Mihaly Csikszentmihalyi was born on September 29, 1934, in Fiume, Italy – now (Croatia) is a Hungarian psychology professor, who emigrated to the United States at the age of 22. He received his B.A. in 1960 and his Ph.D. in 1965, both from the University of Chicago. He is the father of MIT Media Lab associate professor Christopher Csikszentmihalyi and University of California – Berkeley professor of philosophical and religious traditions of China and East Asia. Now at Claremont Graduate University, he is the former head of the department of psychology at the University of Chicago and of the department of sociology and anthropology at Lake Forest College. He is noted for his work in the study of happiness and creativity, but is best known as the architect of the notion of flow and for his years of research and writing on the topic. He is the author of many books and over 120 articles or book chapters. Martin Seligman, former president of the American Psychological Association, described Csikszentmihalyi as the world’s leading researcher on positive psychology. He once said “Repression is not the way to virtue. When people restrain themselves out of fear, their lives are by necessity diminished. Only through freely chosen discipline can life be enjoyed and still kept within the bounds of reason. His works are influential and are widely cited.
The Evolving Self: A Psychology for the Third Millennium, Finding Flow, Creativity: Flow and the Psychology of Discovery and Invention, Flow: The Psychology of Optimal Experience
‘Flow is being completely involved in an activity for its own sake. The ego falls away. Time flies. Every action, movement, and thought follows inevitably from the previous one, like playing jazz. Your whole being is involved, and you’re using your skills to the utmost. I have a naive trust in the universe — that at some level it all makes sense, and we can get glimpses of that sense if we try.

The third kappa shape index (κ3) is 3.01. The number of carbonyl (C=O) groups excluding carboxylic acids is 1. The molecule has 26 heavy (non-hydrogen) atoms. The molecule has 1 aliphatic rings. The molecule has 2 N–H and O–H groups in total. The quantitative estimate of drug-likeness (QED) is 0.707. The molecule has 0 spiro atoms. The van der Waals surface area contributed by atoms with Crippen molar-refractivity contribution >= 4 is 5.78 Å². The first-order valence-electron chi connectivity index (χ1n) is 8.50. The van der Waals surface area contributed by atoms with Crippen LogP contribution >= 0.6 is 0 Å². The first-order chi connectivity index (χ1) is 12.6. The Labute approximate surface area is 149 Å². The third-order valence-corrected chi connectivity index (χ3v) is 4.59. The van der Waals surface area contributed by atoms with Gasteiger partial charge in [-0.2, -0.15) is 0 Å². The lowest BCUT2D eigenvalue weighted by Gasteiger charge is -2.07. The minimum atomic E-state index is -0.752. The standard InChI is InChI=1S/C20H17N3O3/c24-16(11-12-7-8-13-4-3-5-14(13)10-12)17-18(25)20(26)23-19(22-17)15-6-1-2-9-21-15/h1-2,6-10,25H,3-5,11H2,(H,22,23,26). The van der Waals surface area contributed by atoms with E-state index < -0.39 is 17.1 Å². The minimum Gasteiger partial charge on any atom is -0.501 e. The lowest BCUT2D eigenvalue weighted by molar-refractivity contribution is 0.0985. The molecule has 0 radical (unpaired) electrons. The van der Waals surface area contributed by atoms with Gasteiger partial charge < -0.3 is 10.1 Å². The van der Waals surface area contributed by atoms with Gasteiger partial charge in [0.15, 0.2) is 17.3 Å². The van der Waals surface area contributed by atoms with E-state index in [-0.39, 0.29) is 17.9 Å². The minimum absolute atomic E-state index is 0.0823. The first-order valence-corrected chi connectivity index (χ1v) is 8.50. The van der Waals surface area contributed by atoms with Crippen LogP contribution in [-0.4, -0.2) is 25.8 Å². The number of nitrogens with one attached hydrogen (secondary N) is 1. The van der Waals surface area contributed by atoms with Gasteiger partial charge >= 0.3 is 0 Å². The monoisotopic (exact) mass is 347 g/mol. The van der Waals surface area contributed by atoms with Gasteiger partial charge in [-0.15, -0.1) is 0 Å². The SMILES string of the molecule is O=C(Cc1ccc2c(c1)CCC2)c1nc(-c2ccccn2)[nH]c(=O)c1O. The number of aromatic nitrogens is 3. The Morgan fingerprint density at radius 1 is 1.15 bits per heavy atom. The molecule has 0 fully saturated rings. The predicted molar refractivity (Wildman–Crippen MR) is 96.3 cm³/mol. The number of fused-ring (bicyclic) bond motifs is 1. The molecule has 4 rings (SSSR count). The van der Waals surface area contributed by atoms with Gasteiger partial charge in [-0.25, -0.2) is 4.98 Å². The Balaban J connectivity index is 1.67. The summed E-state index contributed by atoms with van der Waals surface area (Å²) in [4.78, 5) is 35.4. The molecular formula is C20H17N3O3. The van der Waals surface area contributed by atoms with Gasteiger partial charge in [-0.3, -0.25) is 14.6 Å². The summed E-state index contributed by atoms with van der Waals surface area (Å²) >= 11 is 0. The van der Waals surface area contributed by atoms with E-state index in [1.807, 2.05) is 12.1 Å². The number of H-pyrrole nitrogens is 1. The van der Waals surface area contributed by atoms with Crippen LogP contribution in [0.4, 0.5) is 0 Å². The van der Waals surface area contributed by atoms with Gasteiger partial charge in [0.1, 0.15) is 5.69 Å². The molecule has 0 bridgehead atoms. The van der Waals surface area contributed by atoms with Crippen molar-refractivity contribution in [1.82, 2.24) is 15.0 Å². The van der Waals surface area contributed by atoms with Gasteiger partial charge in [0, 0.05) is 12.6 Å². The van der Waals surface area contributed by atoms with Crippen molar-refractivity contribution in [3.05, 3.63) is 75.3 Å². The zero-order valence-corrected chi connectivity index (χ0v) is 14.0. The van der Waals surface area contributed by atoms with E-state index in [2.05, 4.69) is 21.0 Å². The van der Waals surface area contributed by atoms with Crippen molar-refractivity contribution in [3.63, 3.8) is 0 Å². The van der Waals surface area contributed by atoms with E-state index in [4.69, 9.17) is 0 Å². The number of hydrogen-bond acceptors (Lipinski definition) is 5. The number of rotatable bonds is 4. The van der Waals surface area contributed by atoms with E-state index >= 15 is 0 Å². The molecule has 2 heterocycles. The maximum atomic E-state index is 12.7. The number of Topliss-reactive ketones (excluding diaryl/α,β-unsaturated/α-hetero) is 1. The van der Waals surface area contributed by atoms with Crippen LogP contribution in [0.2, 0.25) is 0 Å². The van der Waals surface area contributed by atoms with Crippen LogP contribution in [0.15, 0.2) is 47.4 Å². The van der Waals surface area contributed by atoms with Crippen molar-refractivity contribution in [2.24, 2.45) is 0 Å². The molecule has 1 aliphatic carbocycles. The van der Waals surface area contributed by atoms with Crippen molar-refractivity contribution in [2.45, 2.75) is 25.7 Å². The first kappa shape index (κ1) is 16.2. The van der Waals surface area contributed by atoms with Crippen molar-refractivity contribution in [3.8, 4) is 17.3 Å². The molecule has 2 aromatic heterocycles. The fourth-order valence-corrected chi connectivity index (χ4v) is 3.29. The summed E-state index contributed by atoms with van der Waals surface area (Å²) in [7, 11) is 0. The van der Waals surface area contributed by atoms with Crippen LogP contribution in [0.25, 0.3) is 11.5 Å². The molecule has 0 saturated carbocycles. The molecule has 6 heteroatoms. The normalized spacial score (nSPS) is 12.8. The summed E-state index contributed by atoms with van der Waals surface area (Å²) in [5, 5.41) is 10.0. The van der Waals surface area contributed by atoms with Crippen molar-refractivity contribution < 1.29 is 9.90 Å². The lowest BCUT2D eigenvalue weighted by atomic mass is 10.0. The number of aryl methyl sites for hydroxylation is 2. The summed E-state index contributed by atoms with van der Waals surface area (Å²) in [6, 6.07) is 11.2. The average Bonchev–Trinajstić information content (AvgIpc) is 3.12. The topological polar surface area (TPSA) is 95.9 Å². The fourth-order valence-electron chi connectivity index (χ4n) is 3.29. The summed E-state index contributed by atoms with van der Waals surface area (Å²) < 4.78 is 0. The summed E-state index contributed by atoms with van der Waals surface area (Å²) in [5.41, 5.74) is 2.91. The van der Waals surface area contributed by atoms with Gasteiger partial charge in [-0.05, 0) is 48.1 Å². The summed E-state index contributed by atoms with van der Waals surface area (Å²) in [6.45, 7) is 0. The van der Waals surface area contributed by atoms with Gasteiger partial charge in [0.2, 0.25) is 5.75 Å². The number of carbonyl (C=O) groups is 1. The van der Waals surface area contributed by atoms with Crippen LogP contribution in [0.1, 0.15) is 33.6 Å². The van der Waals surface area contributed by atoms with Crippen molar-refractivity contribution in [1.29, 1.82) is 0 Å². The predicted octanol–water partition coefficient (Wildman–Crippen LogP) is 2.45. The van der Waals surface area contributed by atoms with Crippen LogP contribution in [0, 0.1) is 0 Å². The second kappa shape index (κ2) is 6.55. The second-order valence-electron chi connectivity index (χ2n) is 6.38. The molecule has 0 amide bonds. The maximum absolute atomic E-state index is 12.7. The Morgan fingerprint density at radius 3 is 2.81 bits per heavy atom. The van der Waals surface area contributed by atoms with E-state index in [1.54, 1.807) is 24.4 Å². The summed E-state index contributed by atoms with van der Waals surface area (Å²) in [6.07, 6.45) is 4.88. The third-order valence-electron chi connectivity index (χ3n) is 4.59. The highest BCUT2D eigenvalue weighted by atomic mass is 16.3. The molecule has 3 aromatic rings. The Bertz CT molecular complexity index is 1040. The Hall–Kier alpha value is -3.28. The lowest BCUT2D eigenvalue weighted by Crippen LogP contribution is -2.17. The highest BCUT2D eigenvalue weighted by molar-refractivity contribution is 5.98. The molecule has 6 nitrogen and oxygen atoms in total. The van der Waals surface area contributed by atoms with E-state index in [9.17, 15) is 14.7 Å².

Mihaly Csikszentmihalyi (pronounced chick-sent-mehigh-ee) is a psychology professor at Claremont Graduate University in Claremont, California and is the former head of the department of psychology at the University of Chicago and of the department of sociology and anthropology at Lake Forest College. He is noted for his work in the study of happiness, creativity, subjective well-being, and fun, but is best known as the architect of the notion of flow and for his years of research and writing on the topic. He is the author of many books and over 120 articles or book chapters. Martin Seligman, the former president of the American Psychological Association, described him as the world’s leading researcher on positive psychology. He is one of the most widely cited psychologists today, in a variety of fields related to psychology and business.
In his seminal work, Flow: The Psychology of Optimal Experience, Csikszentmihalyi outlines his theory that people are most happy when they are in a state of flow — a state of concentration or complete absorption with the activity at hand and the situation. The idea of flow is identical to the feeling of being in the zone or in the groove. The flow state is an optimal state of intrinsic motivation, where the person is fully immersed in what he or she is doing. This is a feeling everyone has at times, characterised by a feeling of great freedom, enjoyment, fulfilment, and skill—and during which temporal concerns are typically ignored.
Go with the flow…
To achieve a flow state, a balance must be struck between the challenge of the task and the skill of the performer. If the task is too easy or too difficult, flow cannot occur. The flow state also implies a kind of focussed attention, and indeed, it has been noted that mindfulness, meditation, yoga, and martial arts seem to improve a person’s capacity for flow. Among other benefits, all of these activities train and improve attention. In short; flow could be described as a state where attention, motivation, and the situation meet, resulting in a kind of productive harmony or feedback.